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Redecentralize Digest — December 2019

Interoperability — word of the year?

Either I started paying more attention, or people have widely started to see the network lock-in as a core problem of online platforms, and interoperability among them as an important part of the solution (albeit with varying meanings of interoperability).

It feels like proposals to force platforms to interoperate are appearing everywhere, such as in two bill proposals in the USA (see this EFF end-of-year report), in an open letter in France, and in various economic and competition reports (e.g. the EU’s ‘Vestager report’, the UK’s ‘Furman report’, this Stigler Center report).

People have even started working towards a European Citizens’ Initiative to demand digital platform interoperability. Even if getting a million signatures for such an abstract topic would be too big a challenge, it could still help raising awareness more widely. Let’s see what we can bring about in the upcoming year(s).

36C3 happened

The 36th Chaos Communication Congress took place in Leipzig. Four days of talks and talking, and hacking. Talk recordings are found here. A few picks:

Delta Chat releases 1.0

Delta Chat has released their 1.0 version for Android (APK here). This chat application borrows the user interface code of the Signal app, but has replaced its centralised service architecture with an unusual choice: email. Shortly put, it is an email client with a chat-like interface, which smoothly integrates PGP and Autocrypt for hassle-free encryption. A group chat is just an email conversation with many participants, sharing a photo or your location results in an empty email with an attachment; and so forth.

Admittedly, there are many downsides to the project’s approach, in particular because it inherits most of the problems of both email and PGP. People still expose all their communications meta-data to their email provider, thus heavily limiting the privacy protection in practice, and forward secrecy is lacking. Nevertheless, I admire the attitude of building forth on existing standards and infrastructure, providing compatibility with other software, and improving technology without simply replacing it.

Twitter will invent a decentralised social media protocol

Twitter CEO Jack Dorsey announced they will hire five people to “develop an open and decentralized standard for social media”.

Jack writes that the inspiration came from the recent essay Protocols, Not Platforms by Mike Masnick, which convincingly explains the need for decentralisation. He also refers to Stephen Wolfram’s essay which suggests that users should be able to choose which company’s content selection algorithms (vulgo ‘AI’) select and recommend content for them; instead of being stuck with the single one developed by the content platform itself.

The project will be unguided and open-ended (tellingly, the team name is ‘bluesky’):

“we’d like this team to either find an existing decentralized standard they can help move forward, or failing that, create one from scratch. That’s the only direction we at Twitter, Inc. will provide.”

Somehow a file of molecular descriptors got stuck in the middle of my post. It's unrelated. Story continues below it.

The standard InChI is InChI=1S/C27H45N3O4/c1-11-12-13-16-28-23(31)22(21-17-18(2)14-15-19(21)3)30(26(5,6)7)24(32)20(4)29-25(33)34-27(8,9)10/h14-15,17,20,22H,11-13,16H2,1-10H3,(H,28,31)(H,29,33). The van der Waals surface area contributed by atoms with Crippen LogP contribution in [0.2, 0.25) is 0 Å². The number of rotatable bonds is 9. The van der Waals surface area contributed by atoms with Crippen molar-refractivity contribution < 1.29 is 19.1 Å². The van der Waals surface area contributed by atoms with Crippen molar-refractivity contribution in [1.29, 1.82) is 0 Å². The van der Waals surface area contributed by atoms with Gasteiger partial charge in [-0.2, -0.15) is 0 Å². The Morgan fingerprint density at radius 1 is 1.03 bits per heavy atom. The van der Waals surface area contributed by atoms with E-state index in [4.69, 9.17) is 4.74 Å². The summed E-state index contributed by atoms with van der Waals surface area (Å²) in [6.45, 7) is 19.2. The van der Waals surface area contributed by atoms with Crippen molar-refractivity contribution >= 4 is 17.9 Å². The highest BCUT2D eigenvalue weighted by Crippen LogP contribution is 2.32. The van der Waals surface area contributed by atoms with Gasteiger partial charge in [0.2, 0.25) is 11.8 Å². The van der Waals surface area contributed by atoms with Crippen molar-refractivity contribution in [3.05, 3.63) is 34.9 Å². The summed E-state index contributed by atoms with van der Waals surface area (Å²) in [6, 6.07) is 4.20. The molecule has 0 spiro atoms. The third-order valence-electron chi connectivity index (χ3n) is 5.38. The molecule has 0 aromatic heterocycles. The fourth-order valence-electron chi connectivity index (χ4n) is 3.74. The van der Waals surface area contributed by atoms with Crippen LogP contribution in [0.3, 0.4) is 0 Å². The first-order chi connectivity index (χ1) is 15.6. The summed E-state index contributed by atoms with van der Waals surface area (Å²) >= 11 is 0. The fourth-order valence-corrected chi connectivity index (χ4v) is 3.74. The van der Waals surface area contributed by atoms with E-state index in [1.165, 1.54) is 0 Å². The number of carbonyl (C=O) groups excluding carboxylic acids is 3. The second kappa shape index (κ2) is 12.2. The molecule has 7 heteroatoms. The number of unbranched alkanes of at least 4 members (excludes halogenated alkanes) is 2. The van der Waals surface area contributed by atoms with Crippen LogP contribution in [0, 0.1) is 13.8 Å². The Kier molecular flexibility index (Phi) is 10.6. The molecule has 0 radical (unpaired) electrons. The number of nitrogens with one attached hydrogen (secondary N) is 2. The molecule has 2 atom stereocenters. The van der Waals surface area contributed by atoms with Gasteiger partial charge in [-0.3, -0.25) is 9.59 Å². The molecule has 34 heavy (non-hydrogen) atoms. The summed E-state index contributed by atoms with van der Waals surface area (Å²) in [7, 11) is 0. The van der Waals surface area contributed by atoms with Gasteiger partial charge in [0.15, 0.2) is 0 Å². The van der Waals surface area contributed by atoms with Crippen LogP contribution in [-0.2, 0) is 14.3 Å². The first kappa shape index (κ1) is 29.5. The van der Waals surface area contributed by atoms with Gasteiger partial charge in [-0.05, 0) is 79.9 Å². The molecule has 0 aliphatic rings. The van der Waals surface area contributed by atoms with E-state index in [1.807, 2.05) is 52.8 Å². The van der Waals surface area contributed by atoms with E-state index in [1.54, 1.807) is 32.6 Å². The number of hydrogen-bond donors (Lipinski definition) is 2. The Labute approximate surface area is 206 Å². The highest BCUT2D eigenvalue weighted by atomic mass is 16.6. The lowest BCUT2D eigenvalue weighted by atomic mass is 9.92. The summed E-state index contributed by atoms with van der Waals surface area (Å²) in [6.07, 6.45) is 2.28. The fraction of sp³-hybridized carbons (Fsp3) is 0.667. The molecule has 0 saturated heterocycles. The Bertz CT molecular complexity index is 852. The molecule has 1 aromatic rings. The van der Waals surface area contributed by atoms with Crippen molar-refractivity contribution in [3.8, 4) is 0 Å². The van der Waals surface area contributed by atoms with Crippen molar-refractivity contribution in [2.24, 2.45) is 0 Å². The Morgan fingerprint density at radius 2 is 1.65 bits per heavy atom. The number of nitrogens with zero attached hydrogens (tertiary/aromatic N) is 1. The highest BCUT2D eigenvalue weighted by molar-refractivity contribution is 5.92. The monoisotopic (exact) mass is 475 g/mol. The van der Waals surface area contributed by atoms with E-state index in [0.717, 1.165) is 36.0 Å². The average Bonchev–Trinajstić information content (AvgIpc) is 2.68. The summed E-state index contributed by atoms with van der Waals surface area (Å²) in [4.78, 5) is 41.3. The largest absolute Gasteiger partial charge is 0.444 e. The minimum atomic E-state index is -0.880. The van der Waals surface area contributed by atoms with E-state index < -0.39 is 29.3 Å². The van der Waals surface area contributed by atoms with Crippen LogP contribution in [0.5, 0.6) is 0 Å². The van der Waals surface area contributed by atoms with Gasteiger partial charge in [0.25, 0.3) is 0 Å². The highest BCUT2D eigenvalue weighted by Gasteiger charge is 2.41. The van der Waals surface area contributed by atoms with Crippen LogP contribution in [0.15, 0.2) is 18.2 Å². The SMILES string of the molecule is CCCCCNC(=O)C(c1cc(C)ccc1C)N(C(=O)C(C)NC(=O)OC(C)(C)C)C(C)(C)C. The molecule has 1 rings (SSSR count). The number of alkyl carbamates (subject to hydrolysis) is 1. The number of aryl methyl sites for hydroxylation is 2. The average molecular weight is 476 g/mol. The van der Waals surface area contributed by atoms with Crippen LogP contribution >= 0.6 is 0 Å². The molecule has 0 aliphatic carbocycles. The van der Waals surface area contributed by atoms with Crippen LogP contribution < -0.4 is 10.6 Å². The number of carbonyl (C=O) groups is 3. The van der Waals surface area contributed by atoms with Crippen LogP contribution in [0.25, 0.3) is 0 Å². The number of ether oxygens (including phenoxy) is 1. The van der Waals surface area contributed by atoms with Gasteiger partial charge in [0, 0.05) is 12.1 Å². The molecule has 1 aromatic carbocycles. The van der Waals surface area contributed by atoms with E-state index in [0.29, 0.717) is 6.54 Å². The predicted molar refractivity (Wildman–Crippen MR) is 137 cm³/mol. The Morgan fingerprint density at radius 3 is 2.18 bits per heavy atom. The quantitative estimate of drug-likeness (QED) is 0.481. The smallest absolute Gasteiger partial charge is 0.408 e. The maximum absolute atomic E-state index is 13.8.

Despite this mention of finding an existing standard, the rest of the announcement sounds like they do want to be the ones to develop the protocol, and to “build a community around it”; rather than attempting to become part of any existing community. It should be a warning sign that the initial announcement lacks reference to any existing decentralised social media protocols and communities like ActivityPub (instead, only “blockchain” is hinted at as a likely part of the solution). This critique on Slate expands on this point.

It can indeed be questioned how sincerely Twitter wants to decentralise — first seeing, then believing. But in any case, the announcement is already a good step forward in one important way: a mega-silo-platform is admitting that its own nature is the cause of many troubles. It reminds of the moment when oil companies started admitting that oil itself is the problem.

Back/Forward to personal websites; using Site.js

Using some pretty examples, Laura Kalbag encourages publishing your profile, photos, posts, and all that on your own site, instead of depending on a big tech platform as intermediary.

The post promotes the Site.js tool that Laura’s Small Technology Foundation has recently been working on, which tries to make running a website easier. While it still requires using the command line, it removes the hassle of configuring the server, and the single command site enable will create your TLS certificates and put your site online. Of course, you’d first need to get yourself a server and a domain name, but that is the point of owning your site; making that easier too would be another noble endeavour!

Also quite charming: Aral Balkan (the other half of Small Tech) tinkered a pocket-sized, mobile web server.

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About this digest

The Redecentralize Digest is a monthly publication about internet (re)decentralisation. It covers progress and thoughts relating technology and politics, without ties to a particular project nor to one definition of decentralisation — figuring out its meanings and relations is part of the mission.

This edition was written by Gerben.

The digest’s format and content are not set in stone. Feedback and suggestions for next editions are welcome at hello@redecentralize.org.